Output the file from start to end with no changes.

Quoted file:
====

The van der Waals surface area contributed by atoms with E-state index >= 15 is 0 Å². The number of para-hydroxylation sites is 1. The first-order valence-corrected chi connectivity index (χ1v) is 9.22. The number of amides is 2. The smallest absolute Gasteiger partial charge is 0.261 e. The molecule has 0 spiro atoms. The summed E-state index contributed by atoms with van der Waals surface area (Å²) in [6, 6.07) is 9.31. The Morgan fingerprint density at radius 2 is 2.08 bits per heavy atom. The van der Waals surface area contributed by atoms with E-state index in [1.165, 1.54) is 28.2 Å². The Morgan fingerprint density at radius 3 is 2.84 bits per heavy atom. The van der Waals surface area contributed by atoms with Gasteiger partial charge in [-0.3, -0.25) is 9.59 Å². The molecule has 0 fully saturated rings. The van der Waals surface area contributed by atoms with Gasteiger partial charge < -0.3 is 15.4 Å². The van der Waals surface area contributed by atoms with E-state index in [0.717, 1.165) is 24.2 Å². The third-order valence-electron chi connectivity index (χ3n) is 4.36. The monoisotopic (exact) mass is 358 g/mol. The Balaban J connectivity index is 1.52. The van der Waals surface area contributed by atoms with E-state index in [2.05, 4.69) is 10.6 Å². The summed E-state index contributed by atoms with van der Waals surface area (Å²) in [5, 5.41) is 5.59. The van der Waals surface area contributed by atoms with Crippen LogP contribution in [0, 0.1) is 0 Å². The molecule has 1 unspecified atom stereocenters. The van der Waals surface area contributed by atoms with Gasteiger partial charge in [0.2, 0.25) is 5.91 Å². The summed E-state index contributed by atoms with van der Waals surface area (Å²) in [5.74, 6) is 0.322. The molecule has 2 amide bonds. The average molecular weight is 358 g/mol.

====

The van der Waals surface area contributed by atoms with E-state index >= 15 is 0 Å². The number of para-hydroxylation sites is 1. The first-order valence-corrected chi connectivity index (χ1v) is 9.22. The number of amides is 2. The smallest absolute Gasteiger partial charge is 0.261 e. The molecule has 0 spiro atoms. The summed E-state index contributed by atoms with van der Waals surface area (Å²) in [6, 6.07) is 9.31. The Morgan fingerprint density at radius 2 is 2.08 bits per heavy atom. The van der Waals surface area contributed by atoms with E-state index in [1.165, 1.54) is 28.2 Å². The Morgan fingerprint density at radius 3 is 2.84 bits per heavy atom. The van der Waals surface area contributed by atoms with Gasteiger partial charge in [-0.3, -0.25) is 9.59 Å². The molecule has 0 fully saturated rings. The van der Waals surface area contributed by atoms with Gasteiger partial charge < -0.3 is 15.4 Å². The van der Waals surface area contributed by atoms with E-state index in [0.717, 1.165) is 24.2 Å². The third-order valence-electron chi connectivity index (χ3n) is 4.36. The monoisotopic (exact) mass is 358 g/mol. The Balaban J connectivity index is 1.52. The van der Waals surface area contributed by atoms with E-state index in [2.05, 4.69) is 10.6 Å². The summed E-state index contributed by atoms with van der Waals surface area (Å²) in [5, 5.41) is 5.59. The van der Waals surface area contributed by atoms with Crippen LogP contribution in [0, 0.1) is 0 Å². The molecule has 1 unspecified atom stereocenters. The van der Waals surface area contributed by atoms with Gasteiger partial charge in [0.2, 0.25) is 5.91 Å². The summed E-state index contributed by atoms with van der Waals surface area (Å²) in [5.74, 6) is 0.322. The molecule has 2 amide bonds. The average molecular weight is 358 g/mol.